My first cross-country trip from the Midwest to Los Angeles was on a passenger jet that took me to LAX. It was 1964. Only eighty years earlier, in 1884, Charles Lummis (1859-1928) made the same journey – on foot. He walked from Cincinnati, Ohio, to LA, a distance of 3,500 miles in 143 days. This book is his account of that jaunt.
The strenuous life. Lummis was not too poor to go by train. He seems to have simply wanted an adventure. Young, newly married, and still in his twenties, he was of that Roosevelt-era generation of Harvard graduates who believed in living strenuously. He and Teddy were, in fact, friends.
Leaving home in September meant that much of his walk would be through snow in high elevations. Though the snow and cold were daunting, and he nearly perished in a winter storm in New Mexico, the worst day, he says, came in the deserts of southern California. There heat and thirst came closest to doing him in.
|Charles Lummis, 1897|
Content with his own company, he would have traveled the whole way alone except for being joined in mid-journey by a greyhound he called Shadow. Twice he was accompanied by men who stayed with him only a short distance.
Along the way he had hair-raising close calls. In Colorado, he narrowly missed being attacked by a penitentiary prisoner on a work detail. In Arizona, he fell from a ledge while hunting game and broke his arm. In an account grim enough to turn any gentle reader pale with disbelief, he describes setting the broken bone and then gamely walking on, his arm in a sling for the remaining 700 miles.
He carried with him a small rifle, which he traded for a six-shooter once he was in the West among cowboys. Rarely needed for self-defense, the firearms were chiefly for shooting game, edible food being scarce, even when he passed through settlements. An avid hunter, he also took down a seven-point black tail deer, taking a few steaks to eat and shipping the antlers ahead by train.
His route. The first stage of his walk took him across Missouri, where he claims to have spent time in a meeting with Frank James, now retired, and only two years after the shooting of Jesse. From there he crossed the plains of Kansas and Colorado, where he met up for a few days in Denver with his family, who were traveling by Pullman to Los Angeles.
|Pike's Peak, Albert Bierstadt (1830-1902)|
Next he went south along the east face of the Rockies, stopping at points for some trout fishing and a climb to the top of Pike’s Peak, where it was now winter. All of this without a single purchase from L. L. Bean.
The real challenge began with the trek southwestward to Santa Fe and Albuquerque and then along the Atlantic and Pacific railway through Gallup, New Mexico, and Winslow, Arizona. From there to Los Angeles, he notes, there were only six “towns,” each offering little in the way of accommodation.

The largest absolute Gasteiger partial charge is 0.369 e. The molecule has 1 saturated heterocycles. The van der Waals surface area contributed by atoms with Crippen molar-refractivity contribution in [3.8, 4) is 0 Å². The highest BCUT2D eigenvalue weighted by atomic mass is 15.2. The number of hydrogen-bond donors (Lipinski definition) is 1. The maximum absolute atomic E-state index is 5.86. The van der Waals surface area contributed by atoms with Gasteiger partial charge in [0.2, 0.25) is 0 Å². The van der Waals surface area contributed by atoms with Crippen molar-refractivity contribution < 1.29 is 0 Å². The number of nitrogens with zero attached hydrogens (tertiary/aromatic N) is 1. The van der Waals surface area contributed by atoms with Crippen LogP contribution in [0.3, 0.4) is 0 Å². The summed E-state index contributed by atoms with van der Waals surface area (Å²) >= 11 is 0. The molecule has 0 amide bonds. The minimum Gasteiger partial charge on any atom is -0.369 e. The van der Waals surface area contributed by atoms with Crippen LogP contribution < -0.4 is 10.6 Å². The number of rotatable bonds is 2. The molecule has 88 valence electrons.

|Pueblo Indian girl, 1889|
Generally, he slept outdoors, even when there was available shelter. Once on the sandy shore of the Colorado River on a side trip to the Grand Canyon, he describes covering himself in the sand warmed by his campfire.
The locals. In the Southwest, he was surprised in his discovery of the little known and seldom appreciated cultures of the Pueblo and Navajo Indians and the Mexicans. Apparently unschooled in anthropology, he knew only the racial stereotypes common at the time. All of that changed when he saw how the native tribes lived and observed their ritual celebrations with elaborate costumes and dances.
He was also taken by the warm, gracious hospitality he received while stopping at old land-grant haciendas. Both experiences had an impact on him that lasted throughout his life. He became an advocate of Indian and Hispanic rights and was the founder of the Southwest Museum in Los Angeles (now affiliated with the Autry Museum of Western Heritage).
|Southwest Museum, LA, built 1911|
In his four months crossing the country, walking sometimes 50 miles in a day, he reports enough adventures to fill a lifetime. In the gaps between them, he meets up with men and women who welcome his company and earn his respect. He also takes the time to share opinions on a wide range of subjects: the railroads, miners and mining, cursing, jewelry making, capitalists, real men, Mexican food, Southwest history, and the Roman Catholic Church in the New World.
Lummis led a colorful life in California, starting out as city editor for Harrison Otis's Los Angeles Times, later editing and writing for the magazine Out West. He was an outspoken critic of U.S. Indian policies and an advocate of preserving California’s old Spanish missions. He got himself into scrapes and suffered illnesses. His personal life was apparently just as adventuresome and contentious as his public life.
Picture credits: wikimedia.org